It has been over three weeks since Sandy hit the east coast and ravaged Tucker County, producing snowfall measured in feet and power outages for thousands of residents.
Greg Hefner, manager of external affairs for MonPower, provided some good news about the number of people who are still experiencing power outages in Tucker.
"We had everyone back in service last Wednesday night," he said.
The Inter-Mountain photo by Casey Houser
Road cleanup crews from the WVDOH and several state subcontractors remove debris from U.S. 219 on Tuesday afternoon. Logging and trucking crews were focusing on U.S. 219 and state Route 72 and will start on state Route 38 on Friday.
Hefner said there have been minor power outages since last Wednesday, due often to tree branches falling on power lines.
He said snowfall in the county caused many tree branches to be weakened and that some are just now breaking, landing on lines.
Jason Myers, Parsons city administrator, said things are getting back to normal in Parsons.
"We are doing fine here," said Myers.
He said city officials are working to gather time sheets, lists of used equipment and supplies used by cleanup crews since the storm blanketed the county.
Myers said the information contained in those records will need to be shown to FEMA, if public assistance is to be gained from them.
Gov. Earl Ray Tomblin submitted requests to FEMA, asking for public assistance early in the storm, Myers said. If the request is granted, counties in the state can receive reimbursement for their expenses.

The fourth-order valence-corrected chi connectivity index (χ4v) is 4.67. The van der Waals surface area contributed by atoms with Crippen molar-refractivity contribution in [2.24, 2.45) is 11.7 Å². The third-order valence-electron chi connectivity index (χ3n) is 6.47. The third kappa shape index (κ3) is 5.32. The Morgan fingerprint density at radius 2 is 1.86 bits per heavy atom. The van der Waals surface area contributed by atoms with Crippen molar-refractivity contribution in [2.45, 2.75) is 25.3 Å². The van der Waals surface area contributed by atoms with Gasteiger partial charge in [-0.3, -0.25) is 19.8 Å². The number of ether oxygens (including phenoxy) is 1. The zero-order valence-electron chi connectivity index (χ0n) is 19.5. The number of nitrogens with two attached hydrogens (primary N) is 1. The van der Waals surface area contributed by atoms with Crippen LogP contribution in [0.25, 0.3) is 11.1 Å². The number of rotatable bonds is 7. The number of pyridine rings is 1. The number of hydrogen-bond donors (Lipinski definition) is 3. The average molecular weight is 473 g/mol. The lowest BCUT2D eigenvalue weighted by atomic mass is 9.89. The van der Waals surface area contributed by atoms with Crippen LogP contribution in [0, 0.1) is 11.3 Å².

Expenses are still being realized by the WVDOH, which continues to clean up roads in the surrounding area.
For over a week, workers from the WVDOH in Tucker and Randolph counties, alongside several state subcontractors, have been clearing debris from roadways.
State subcontractors include logging and trucking crews from Bill Robinson, Danny Arnett, J&W, Potomac, J&L, Thomas Brothers Logging and Ogden Escavation.
Robert Cooper, highway administrator for the WVDOH, said there is still a lot of work to complete.
"We're probably at 45 to 50 percent," he said. "That's a whole lot to go."
Cooper said the main focus, at this point, is on main roads and the clearing of downed trees. Trees on power lines have been removed for the most part, he said. Only recently fallen trees are a concern for power companies.
Following the main roads, crews will focus on secondary roads and stream cleanup.
U.S. 219 and state Route 72 are a current point of focus. Cooper said state Route 38 will be dealt with soon.
Myers said the city of Parsons is allowing a portion of the Corricks Ford Battle Site to be used as a temporary dumping space for trees and brush being cleaned up by WVDOH crews.
Contact Casey Houser by email at email@example.com.